In 2009, the US Department of Education conducted a study on bullying and found that nearly one in three middle and high school students report being bullied. In that same study, 54% of Asian American teenagers were bullied in school, significantly higher than any other ethnic group: 38.4% for African-American, 34.3% for Hispanics and 31.3% for whites. Suicide rates and depression are on the rise as well for Asian youths. Statistics and numbers don't really tell the story. Let's put faces to this problem.
In December 2009, at a South Philadelphia high school, 26 Asian immigrant students were being bullied and physically assaulted sending 13 of them to the hospital. In 2011, 19-year-old Danny Chen, who was serving in the US Army in Afghanistan, apparently committed suicide after being bullied with racial slurs and physical attacks by his peers and supervisors. He often endured taunts including racial slurs like "gook" "chink" and "dragon lady." Lance Corporal Harry Lew, USMC, committed suicide after fellow marines physically assaulted him punching and stomping on his back and throwing sand in his face. Before taking his life, Lew wrote on his arm, "may hate me now, but in the long run this was the right choice I'm sorry my mom deserves the truth."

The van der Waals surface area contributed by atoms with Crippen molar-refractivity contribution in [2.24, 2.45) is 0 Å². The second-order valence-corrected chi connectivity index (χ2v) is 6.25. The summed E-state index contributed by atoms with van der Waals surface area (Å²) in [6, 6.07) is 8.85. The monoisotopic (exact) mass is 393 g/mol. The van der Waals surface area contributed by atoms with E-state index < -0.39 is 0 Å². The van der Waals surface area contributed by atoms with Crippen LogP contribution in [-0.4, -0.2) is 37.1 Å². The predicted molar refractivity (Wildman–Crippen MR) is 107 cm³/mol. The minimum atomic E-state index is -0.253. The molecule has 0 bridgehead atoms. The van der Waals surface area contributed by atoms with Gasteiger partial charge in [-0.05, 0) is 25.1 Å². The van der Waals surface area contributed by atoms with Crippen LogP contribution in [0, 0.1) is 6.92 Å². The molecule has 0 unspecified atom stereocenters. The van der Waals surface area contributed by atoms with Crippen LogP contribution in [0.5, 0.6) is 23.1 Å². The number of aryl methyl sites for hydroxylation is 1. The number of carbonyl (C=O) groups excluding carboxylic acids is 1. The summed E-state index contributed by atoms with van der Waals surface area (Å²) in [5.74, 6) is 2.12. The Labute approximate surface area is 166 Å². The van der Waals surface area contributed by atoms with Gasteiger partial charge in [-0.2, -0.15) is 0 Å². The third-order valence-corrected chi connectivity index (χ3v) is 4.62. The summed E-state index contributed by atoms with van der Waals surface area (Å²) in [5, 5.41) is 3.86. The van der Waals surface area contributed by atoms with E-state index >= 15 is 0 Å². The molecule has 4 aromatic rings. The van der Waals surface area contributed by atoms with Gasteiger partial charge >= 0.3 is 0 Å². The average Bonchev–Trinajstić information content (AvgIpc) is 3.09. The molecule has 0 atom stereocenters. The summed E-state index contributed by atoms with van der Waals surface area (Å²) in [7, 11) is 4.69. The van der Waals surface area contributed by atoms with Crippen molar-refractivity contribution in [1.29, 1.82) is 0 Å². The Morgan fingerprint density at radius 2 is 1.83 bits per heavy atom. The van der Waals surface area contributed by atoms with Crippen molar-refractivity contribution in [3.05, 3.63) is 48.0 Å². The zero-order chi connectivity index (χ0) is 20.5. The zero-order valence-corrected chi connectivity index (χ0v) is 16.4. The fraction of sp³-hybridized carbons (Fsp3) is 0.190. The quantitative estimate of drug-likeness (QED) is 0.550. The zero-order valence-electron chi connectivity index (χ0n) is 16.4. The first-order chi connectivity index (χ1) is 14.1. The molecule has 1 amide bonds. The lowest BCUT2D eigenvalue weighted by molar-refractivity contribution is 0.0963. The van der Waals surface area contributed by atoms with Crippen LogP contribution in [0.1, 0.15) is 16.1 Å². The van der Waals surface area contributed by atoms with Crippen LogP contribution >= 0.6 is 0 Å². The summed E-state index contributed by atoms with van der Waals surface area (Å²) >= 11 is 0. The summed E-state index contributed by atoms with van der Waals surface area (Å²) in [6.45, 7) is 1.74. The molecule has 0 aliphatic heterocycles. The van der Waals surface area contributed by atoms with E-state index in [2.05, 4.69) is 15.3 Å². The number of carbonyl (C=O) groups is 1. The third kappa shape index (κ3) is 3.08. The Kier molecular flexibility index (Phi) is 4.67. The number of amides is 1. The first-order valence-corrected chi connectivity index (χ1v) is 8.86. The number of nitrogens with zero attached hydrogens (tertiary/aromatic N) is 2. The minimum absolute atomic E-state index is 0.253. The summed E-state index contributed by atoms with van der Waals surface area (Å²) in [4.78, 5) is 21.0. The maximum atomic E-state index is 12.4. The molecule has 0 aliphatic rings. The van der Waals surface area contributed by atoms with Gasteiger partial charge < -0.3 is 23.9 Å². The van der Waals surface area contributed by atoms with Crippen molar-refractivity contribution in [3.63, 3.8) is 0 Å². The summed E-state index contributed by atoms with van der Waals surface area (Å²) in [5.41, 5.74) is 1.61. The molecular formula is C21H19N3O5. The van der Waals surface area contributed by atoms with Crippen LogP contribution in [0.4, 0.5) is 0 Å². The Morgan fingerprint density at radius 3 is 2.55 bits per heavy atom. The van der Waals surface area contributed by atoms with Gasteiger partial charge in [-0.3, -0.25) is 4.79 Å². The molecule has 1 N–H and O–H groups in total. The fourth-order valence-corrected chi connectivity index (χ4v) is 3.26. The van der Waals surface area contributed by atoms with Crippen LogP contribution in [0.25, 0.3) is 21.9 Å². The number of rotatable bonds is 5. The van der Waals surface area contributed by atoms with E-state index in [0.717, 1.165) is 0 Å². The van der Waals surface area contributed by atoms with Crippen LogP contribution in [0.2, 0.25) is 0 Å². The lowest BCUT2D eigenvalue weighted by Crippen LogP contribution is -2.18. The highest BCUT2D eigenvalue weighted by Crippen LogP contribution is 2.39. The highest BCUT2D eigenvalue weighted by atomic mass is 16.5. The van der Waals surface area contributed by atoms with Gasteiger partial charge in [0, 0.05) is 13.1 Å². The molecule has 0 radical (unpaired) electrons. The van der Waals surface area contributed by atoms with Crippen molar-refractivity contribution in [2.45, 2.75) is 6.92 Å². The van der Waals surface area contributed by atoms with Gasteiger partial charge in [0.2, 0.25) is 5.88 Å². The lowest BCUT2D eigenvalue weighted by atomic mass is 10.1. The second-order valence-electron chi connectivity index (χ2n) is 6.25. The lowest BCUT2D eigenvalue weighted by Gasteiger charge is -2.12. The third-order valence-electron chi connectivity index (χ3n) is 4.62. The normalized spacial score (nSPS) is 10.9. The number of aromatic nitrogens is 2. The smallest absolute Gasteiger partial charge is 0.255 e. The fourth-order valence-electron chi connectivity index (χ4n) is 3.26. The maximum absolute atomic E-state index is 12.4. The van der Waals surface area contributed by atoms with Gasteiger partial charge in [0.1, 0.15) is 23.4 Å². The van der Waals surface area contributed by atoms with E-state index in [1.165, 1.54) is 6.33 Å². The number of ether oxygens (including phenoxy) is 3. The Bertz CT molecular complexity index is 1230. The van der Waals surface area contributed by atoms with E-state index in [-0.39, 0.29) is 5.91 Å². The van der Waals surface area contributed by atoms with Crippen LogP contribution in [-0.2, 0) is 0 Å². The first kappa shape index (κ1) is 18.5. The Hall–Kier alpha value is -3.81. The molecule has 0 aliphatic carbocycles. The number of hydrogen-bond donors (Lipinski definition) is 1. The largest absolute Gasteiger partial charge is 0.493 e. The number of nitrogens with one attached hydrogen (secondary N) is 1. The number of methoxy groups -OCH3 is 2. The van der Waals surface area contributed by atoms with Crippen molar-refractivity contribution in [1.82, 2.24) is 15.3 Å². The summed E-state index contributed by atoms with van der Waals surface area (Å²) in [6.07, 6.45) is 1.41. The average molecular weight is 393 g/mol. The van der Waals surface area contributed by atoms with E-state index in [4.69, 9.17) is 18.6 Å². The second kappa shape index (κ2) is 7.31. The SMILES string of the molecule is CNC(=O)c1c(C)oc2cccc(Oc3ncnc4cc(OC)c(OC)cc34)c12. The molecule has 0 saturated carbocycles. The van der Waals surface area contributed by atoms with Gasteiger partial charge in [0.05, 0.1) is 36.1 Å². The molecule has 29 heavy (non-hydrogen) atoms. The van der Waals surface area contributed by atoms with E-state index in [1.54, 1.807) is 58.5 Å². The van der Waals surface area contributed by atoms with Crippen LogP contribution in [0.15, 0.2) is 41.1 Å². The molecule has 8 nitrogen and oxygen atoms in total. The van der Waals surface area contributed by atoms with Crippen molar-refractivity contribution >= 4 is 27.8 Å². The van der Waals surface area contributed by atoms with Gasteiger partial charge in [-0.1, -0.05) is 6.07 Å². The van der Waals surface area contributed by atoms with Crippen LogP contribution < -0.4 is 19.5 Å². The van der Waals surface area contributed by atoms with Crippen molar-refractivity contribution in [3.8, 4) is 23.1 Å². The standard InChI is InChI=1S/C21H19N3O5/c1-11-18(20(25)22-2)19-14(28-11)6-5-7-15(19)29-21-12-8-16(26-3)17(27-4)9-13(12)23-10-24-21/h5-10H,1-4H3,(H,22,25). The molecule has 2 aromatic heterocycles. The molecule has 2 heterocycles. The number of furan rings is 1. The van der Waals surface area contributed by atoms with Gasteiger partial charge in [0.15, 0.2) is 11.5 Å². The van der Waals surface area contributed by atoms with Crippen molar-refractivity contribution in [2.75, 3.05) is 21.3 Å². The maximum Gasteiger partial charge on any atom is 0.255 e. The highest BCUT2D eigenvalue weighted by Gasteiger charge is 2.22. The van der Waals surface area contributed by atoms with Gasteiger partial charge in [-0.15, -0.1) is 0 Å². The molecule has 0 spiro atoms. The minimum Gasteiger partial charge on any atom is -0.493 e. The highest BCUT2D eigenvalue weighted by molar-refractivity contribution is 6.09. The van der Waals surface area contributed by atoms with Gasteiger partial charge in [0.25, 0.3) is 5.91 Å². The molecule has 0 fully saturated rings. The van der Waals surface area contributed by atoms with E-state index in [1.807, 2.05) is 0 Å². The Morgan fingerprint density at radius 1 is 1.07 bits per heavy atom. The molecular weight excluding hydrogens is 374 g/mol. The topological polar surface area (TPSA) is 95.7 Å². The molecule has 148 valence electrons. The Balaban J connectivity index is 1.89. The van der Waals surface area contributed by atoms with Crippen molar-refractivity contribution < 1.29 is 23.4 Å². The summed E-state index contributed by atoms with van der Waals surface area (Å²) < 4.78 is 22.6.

Some of the reasons Asian may be targeted for bullying could include the "nerd" stereotype and passiveness, obvious language differences or accents when speaking English, social awkwardness or even the trending anti-immigration sentiment in some parts of the US. These things are difficult to change, but there is another potential reason that can be changed. Many Asian parents place pressure on their kids to acclimate into society, often telling them to "suck it up " or "don't make waves." There is also a tendency (maybe it's cultural) for Asians in general to be quiet and hold their emotions inside rather than talk through issues or express one's emotions.
I spoke to a friend of mine, Dan Puder, who founded My Life, My Power, a program to help youths combat bullying through various means including self esteem, self-empowerment and body image. He also has a unique approach to dealing with bullies utilizing education and realization from the victims' perspectives instead of just punishment. Dan told me that communication is critical in dealing with kids today. "They are a different generation and are programmed differently”, said Dan. "Parents need to adjust to how life is today for their kids instead of looking at how they handled things when they were kids."
I am certainly not implying that anyone is not parenting correctly or that your kids suffer from depression and thoughts of suicide. But I do believe bullying is a serious problem and I do believe we can help our kids deal with it. So take some time to talk to your teenagers and let them know they can come talk to you about anything. Talk to them about bullying. Let them know there are resources they can utilize if they are not comfortable talking to you. Believe me, they are experiencing bullying whether they talk about it or not. I know I did. I know I never talked about it as a kid.
Image Credit: Pacific Citizen